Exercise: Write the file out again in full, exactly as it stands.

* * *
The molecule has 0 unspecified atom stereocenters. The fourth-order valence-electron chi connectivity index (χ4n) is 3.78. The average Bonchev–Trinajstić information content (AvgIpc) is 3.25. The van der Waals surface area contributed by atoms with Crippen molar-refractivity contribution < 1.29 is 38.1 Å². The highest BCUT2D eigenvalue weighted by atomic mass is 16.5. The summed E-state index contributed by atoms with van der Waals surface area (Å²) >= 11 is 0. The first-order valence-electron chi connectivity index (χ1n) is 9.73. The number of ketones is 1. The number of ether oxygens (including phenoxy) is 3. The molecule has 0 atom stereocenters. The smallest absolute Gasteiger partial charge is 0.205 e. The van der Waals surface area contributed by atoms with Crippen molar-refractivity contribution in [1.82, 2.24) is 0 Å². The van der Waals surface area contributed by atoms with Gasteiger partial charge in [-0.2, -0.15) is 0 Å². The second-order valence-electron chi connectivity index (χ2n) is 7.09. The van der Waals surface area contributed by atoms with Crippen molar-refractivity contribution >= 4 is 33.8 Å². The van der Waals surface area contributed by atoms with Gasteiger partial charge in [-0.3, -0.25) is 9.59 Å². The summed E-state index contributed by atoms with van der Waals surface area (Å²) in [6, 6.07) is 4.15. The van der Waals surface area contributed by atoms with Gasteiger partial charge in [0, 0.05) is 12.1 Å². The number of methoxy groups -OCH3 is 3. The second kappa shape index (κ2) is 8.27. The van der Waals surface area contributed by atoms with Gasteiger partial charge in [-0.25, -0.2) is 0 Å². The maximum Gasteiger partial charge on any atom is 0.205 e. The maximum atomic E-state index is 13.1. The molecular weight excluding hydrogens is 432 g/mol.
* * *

The molecule has 0 unspecified atom stereocenters. The fourth-order valence-electron chi connectivity index (χ4n) is 3.78. The average Bonchev–Trinajstić information content (AvgIpc) is 3.25. The van der Waals surface area contributed by atoms with Crippen molar-refractivity contribution < 1.29 is 38.1 Å². The highest BCUT2D eigenvalue weighted by atomic mass is 16.5. The summed E-state index contributed by atoms with van der Waals surface area (Å²) >= 11 is 0. The first-order valence-electron chi connectivity index (χ1n) is 9.73. The number of ketones is 1. The number of ether oxygens (including phenoxy) is 3. The molecule has 0 atom stereocenters. The smallest absolute Gasteiger partial charge is 0.205 e. The van der Waals surface area contributed by atoms with Crippen molar-refractivity contribution in [1.82, 2.24) is 0 Å². The van der Waals surface area contributed by atoms with Gasteiger partial charge in [-0.2, -0.15) is 0 Å². The second-order valence-electron chi connectivity index (χ2n) is 7.09. The van der Waals surface area contributed by atoms with Crippen molar-refractivity contribution >= 4 is 33.8 Å². The van der Waals surface area contributed by atoms with Gasteiger partial charge in [-0.3, -0.25) is 9.59 Å². The summed E-state index contributed by atoms with van der Waals surface area (Å²) in [6, 6.07) is 4.15. The van der Waals surface area contributed by atoms with Gasteiger partial charge in [0, 0.05) is 12.1 Å². The number of methoxy groups -OCH3 is 3. The second kappa shape index (κ2) is 8.27. The van der Waals surface area contributed by atoms with Gasteiger partial charge in [-0.25, -0.2) is 0 Å². The maximum Gasteiger partial charge on any atom is 0.205 e. The maximum atomic E-state index is 13.1. The molecular weight excluding hydrogens is 432 g/mol.